In 2010 Tennessee Libraries published 64 book reviews; 54 were written by women and 10 were written by men.
While this gender imbalance may shock readers who are not librarians and who expect male reviewers to dominate the review section of Tennessee Libraries as they do in the mainstream media, let me remind readers that librarianship is a feminine and feminized profession. Ratios of male to female librarians vary according to studies, but average between 4:1 and 3:1 in academic libraries [see studies listed in reference list below by Carmichael, Piper & Collamer, and Gordon, for more details]; academic libraries attract more male librarians than school and public libraries for various reasons.
Of these 64 reviewers, they represented 23 academic libraries, 5 public libraries, 2 school libraries, 1 library-related organization, 1 unaffiliated librarian and 1 reviewer who was not a librarian but a teacher.
Without first surveying academic librarians in Tennessee regarding faculty status at their institutions for librarians, I cannot determine at great length the reasons why academic librarians seem more inclined according to this data, to review books for Tennessee Libraries than their colleagues working in other types of libraries in Tennessee. But, perhaps a survey would be a good start to answering this question. It could be a matter of workflow and the scheduling of the librarian’s duties throughout the day. Or something else entirely.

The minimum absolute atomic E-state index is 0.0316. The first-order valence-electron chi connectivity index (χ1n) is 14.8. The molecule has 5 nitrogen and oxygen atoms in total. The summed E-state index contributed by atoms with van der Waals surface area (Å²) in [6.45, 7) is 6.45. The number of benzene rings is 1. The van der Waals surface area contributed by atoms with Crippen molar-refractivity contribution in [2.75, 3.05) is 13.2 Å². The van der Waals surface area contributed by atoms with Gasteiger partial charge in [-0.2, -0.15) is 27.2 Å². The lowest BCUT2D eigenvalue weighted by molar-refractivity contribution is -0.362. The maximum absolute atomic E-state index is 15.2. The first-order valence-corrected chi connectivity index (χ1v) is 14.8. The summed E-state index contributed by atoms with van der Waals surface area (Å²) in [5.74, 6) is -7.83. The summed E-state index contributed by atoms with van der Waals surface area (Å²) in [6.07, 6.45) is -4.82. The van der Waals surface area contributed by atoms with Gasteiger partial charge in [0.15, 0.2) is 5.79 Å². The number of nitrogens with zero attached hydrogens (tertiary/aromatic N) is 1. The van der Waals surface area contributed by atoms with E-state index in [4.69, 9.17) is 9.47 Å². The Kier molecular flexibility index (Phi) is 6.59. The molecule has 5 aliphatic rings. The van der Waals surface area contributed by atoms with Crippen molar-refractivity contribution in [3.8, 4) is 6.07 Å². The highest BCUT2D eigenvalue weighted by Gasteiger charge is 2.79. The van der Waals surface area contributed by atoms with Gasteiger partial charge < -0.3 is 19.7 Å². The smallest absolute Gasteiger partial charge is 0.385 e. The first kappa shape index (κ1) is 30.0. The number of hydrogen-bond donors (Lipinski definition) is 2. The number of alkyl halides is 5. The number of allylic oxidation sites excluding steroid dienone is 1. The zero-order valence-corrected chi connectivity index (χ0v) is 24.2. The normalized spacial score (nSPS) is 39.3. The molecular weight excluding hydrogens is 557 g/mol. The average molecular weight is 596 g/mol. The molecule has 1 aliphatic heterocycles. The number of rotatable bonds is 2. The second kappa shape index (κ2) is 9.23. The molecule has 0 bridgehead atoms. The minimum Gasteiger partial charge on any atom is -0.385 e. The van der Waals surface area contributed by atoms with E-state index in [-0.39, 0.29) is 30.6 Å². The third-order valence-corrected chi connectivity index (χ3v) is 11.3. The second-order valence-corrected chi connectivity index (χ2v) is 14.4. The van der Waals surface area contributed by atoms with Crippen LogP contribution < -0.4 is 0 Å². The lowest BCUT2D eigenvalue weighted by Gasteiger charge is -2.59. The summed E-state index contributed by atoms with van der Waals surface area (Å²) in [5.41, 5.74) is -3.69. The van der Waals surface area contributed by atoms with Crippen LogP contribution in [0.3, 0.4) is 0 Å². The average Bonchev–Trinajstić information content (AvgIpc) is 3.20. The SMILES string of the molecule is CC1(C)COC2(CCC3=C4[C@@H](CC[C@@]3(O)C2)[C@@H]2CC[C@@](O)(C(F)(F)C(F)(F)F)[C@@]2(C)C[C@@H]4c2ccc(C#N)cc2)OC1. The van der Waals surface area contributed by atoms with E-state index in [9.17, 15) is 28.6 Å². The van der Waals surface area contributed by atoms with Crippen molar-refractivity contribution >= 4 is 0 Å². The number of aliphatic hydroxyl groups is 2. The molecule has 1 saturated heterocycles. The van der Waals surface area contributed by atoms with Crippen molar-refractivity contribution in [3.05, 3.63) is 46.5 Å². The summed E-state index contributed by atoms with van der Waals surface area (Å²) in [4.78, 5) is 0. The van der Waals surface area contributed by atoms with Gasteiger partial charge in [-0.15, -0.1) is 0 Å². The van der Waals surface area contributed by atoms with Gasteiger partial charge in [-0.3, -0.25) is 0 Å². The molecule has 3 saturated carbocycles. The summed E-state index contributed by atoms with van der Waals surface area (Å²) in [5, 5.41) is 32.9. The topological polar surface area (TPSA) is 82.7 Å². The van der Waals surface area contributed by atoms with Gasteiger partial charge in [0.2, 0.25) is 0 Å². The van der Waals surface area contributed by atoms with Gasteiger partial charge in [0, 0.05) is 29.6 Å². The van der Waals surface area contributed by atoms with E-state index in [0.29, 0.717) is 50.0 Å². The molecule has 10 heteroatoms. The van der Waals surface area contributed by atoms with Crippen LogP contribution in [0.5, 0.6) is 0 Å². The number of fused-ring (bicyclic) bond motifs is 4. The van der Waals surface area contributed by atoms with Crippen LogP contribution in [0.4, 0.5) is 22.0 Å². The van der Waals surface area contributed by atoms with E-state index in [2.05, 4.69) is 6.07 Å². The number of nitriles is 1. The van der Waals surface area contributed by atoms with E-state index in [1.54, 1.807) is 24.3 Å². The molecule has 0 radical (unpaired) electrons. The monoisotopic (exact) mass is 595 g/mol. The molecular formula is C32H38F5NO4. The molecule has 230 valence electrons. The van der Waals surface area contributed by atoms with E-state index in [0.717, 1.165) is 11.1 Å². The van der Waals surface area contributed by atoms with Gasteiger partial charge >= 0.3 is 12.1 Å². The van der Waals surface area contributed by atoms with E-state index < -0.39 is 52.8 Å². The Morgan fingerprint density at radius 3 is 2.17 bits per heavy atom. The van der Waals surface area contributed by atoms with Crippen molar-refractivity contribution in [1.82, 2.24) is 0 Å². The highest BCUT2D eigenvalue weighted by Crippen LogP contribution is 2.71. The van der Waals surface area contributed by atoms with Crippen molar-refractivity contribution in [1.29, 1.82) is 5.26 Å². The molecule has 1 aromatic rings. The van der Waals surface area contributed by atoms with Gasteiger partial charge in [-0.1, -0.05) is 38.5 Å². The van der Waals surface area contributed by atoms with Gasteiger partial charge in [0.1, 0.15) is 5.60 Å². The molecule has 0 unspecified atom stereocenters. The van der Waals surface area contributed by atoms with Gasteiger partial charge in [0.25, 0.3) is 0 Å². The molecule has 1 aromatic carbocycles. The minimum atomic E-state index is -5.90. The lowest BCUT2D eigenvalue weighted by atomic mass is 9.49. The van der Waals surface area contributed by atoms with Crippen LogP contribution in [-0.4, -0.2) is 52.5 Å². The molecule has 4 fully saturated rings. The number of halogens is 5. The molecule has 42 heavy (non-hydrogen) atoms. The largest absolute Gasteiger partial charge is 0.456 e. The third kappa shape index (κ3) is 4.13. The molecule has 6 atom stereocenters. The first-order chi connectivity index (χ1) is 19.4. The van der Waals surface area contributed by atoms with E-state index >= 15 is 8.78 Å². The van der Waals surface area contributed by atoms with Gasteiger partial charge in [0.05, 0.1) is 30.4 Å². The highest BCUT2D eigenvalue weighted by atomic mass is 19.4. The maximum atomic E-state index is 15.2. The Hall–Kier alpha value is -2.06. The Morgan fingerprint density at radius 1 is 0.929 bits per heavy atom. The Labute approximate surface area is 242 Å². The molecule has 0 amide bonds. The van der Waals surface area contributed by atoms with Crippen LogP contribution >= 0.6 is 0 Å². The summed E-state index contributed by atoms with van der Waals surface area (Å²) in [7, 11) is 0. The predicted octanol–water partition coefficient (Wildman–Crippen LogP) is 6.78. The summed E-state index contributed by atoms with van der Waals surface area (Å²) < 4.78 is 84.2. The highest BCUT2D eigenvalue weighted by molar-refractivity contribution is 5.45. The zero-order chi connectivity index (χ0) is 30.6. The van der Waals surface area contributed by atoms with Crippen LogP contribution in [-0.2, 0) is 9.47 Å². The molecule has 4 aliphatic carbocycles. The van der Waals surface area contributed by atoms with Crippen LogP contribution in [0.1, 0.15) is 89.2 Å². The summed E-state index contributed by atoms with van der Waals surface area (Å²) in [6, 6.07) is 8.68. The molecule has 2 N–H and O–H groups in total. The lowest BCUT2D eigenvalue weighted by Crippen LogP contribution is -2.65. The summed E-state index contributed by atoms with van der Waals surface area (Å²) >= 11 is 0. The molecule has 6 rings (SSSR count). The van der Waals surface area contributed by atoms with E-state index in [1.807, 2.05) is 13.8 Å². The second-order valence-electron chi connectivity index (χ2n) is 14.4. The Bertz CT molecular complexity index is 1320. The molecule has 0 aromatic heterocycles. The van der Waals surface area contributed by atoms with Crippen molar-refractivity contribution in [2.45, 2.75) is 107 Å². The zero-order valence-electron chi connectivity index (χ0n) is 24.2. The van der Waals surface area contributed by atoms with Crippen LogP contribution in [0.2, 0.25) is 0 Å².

The range of titles reviewed in 2010 fell into fourteen categories: history (25), biography (6), literary criticism (6), memoirs (6), fiction (4), reference (3), cookery (2), children’s literature (1), children’s pictures books (1), parenting (1), poetry (1), public health (1) , and research methods (1).